Around the time of the millennium it was Starbucks. Back then, if an estate agent was instructed to sell a home within a bean’s throw of one of the coffee brand’s new locations, it was mentioned in the property details – a sign of an area with house prices as frothy as a latte.
A decade later, it was Waitrose. Savills said homes near one could carry a 25 per cent premium, but then the supermarket chain expanded to 350 stores including some at motorway service stations, making them less of a draw to the aspirational house buyer. Now another brand – celebrating its 100th birthday – is becoming the benchmark of a fashionable area: The Ivy.
Once a name reserved solely for the restaurant in London’s West End, beloved by celebrities and the media, The Ivy has now put its name to a small but growing collection of cafés, grills and brasseries in London suburbs and the affluent Home Counties commuter towns. Caprice Holdings, the company behind the collection, says: “Each restaurant has been designed to deliver the memorable experience that is synonymous with The Ivy’s unique style, and extend the magic of our celebrated venue to hand-picked locations across London and the UK.”
Quite aside from increasing consumption of Ivy specialities such as burrata with asparagus and truffle chicken brioche rolls, one consequence of these new restaurants and cafés is that local estate agents are suddenly rewriting their brochures to show off the new brand.
“Many of our buyers have moved from London and abroad, so having an internationally recognised eatery demonstrates that Cobham is an upmarket area that can offer a similar lifestyle,” says Nathaniel Bracegirdle of Knight Frank’s office in the Surrey commuter town, where an Ivy brasserie opened on Thursday.
Later this year an Ivy café is set to open near London’s Tower Bridge. “We include it in the area pitch to potential clients when in viewings,” says James Crowley, a Knight Frank negotiator. And Matthew Hahn from the same agency’s Richmond office – near another Ivy opening this summer – agrees: “I’m sure we’ll use it as a selling point for potential buyers as it’s perceived as upmarket and exclusive and in turn endorses the area.”
Knight Frank has calculated five-year price movements of homes in areas where Ivy cafés or brasseries have recently opened or are about to launch. Predictably, the price rises are bigger than the fattest club sandwich. Increases between May 2012 and May 2017 range from 31 per cent in St John’s Wood, north-west London, to more than 60 per cent in Richmond, the City and Tower Bridge.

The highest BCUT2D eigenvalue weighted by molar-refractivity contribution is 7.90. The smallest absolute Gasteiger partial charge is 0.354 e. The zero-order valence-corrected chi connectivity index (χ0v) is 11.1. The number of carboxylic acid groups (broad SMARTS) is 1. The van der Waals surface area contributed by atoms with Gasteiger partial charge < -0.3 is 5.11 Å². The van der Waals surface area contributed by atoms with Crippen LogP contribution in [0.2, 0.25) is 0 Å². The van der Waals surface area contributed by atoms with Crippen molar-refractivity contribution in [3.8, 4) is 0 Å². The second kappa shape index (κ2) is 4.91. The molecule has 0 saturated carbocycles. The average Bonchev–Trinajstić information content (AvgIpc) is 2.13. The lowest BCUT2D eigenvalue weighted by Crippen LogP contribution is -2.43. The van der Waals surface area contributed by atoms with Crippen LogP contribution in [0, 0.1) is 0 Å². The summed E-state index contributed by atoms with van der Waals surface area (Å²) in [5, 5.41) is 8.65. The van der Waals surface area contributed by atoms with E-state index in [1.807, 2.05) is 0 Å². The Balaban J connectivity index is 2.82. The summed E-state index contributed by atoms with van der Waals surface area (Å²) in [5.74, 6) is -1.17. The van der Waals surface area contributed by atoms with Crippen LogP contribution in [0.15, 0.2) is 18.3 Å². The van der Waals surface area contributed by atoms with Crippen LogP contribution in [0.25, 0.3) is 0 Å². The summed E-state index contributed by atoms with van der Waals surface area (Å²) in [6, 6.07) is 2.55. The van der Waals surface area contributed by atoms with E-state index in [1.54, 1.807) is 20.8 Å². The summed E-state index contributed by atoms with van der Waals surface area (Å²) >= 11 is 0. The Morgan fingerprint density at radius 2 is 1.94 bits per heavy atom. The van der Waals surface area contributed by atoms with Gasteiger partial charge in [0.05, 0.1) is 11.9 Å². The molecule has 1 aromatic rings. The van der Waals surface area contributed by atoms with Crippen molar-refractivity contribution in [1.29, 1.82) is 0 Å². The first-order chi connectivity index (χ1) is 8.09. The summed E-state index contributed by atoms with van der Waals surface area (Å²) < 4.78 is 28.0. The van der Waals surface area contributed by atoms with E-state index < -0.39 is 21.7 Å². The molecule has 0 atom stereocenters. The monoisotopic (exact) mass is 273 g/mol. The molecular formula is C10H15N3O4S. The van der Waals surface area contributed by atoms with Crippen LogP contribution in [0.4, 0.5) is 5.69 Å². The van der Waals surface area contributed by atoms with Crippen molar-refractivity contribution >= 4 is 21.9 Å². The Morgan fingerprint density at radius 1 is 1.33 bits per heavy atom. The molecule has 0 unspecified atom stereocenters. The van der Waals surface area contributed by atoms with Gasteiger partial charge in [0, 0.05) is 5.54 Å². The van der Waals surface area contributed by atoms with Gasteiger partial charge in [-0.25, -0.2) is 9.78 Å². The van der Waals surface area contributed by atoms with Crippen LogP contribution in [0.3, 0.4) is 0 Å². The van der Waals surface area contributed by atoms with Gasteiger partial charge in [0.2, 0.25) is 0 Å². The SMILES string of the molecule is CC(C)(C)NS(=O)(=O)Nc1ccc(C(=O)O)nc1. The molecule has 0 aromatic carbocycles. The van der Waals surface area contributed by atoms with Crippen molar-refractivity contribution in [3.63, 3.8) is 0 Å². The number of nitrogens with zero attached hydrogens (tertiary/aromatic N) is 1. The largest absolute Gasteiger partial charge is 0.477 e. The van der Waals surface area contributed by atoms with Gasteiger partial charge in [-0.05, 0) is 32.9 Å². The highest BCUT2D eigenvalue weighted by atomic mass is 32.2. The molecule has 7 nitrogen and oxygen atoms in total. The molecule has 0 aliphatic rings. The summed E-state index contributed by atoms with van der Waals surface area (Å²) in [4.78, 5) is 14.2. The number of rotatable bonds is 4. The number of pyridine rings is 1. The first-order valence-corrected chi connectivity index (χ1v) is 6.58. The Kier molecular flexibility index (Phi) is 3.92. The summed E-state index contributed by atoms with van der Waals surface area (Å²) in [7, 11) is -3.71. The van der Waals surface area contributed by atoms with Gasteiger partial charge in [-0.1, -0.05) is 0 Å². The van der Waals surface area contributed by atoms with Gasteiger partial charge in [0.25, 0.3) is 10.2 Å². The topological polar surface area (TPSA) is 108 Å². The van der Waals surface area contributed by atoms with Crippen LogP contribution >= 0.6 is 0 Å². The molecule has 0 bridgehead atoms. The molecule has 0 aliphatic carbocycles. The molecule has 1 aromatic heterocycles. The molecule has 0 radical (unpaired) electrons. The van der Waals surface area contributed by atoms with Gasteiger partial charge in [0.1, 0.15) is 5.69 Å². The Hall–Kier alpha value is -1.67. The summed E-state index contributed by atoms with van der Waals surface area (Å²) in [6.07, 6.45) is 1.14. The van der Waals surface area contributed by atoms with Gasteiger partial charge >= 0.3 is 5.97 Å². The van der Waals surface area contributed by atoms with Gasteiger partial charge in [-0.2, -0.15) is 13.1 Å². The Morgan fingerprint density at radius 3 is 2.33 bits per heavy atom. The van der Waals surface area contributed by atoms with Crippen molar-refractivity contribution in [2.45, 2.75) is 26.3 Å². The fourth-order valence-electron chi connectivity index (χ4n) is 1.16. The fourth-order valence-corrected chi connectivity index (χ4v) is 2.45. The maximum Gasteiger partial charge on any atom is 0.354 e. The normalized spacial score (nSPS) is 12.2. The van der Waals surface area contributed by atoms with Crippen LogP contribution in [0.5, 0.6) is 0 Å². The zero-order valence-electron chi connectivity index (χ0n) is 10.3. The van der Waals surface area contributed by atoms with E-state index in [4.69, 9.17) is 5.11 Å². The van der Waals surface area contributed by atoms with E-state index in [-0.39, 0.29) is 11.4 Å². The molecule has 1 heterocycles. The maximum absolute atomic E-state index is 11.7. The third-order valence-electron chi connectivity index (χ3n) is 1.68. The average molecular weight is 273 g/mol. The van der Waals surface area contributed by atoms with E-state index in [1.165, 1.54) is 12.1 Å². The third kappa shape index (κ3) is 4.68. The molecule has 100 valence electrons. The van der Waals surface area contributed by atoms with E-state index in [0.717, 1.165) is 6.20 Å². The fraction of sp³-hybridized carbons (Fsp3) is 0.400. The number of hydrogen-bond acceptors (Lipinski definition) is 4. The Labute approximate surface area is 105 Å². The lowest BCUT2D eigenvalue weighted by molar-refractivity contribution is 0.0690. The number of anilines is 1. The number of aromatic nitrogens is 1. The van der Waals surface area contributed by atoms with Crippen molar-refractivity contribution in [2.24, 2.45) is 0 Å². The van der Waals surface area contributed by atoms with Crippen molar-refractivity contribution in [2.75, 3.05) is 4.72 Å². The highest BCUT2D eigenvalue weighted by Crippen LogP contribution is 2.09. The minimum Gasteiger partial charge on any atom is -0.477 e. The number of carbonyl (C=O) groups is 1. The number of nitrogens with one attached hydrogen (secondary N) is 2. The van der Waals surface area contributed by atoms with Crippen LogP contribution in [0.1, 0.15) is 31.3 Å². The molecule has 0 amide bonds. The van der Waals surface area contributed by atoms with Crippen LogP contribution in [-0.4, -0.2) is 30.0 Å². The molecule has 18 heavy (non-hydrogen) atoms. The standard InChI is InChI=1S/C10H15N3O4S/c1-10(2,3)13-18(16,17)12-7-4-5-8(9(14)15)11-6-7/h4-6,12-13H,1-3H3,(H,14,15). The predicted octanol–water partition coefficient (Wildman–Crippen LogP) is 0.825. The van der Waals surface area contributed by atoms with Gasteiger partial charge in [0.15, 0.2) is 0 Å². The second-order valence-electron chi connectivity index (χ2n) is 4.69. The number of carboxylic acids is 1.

Properties in Cobham have grown in value by 33 per cent over the last five years, while prices in Marlow in Buckinghamshire, where The Ivy Marlow Garden opened this week, have increased by 49 per cent.
If you dismiss this as estate agency whimsy, think again. While many of us are more concerned with raising a deposit and securing a mortgage when purchasing a home, other buyers are not shy about insisting on being near the best brands.
“With the new Soho Farmhouse private club branch opening in Great Tew, Oxfordshire, a lot of potential buyers for country homes want to be no more than a 20 to 30-minute drive away,” says Camilla Dell of Black Brick, a buying agency for high-end clients.
Philip Harvey of Property Vision, says a perfect combination of brands for demanding clients could include a Sweaty Betty sportswear shop, a Juice Smith juice bar and boutique cinemas such as the Everyman and Curzon.
“Once upon a time a Waitrose would have been top of a buyer’s wishlist,” Harvey says. “Now, Londoners moving out have far higher expectations from their local high street.” But not everyone is convinced, however. Some sense a rebellion against the onward march of global retailers hand-in-hand with growing house prices.
“These brands need to be careful,” says Charlie Wells of the buying agency Prime Purchase. “Daylesford Organic, for example, has become very touristy. People want locally-sourced produce rather than paying an arm and a leg because it’s sold by a well-known brand.”
Buyers are attracted by the cumulative effect of these clusters of shops and restaurants, rather than the individual brands, says Simon Barnes of the property consultancy H Barnes & Co.
“With an increasing reliance on home delivery, what has become more appealing to buyers are the London villages – notably Marylebone, Hampstead, Highgate, Barnes and Wimbledon,” he says. “They have strategic plans to focus on independent retailers, rather than predictable brands.”
This might be particularly true of the first-time buyer market. Research by Savills shows that younger diners who are under 34 are particularly quick to try new restaurant brands when they open locally compared to older customers.
They then share reviews on social media, which is considered a marketing boon for casual dining names such as Shake Shack and Meat Liquor, and, no doubt, the more upmarket cafés and brasseries of The Ivy Collection.
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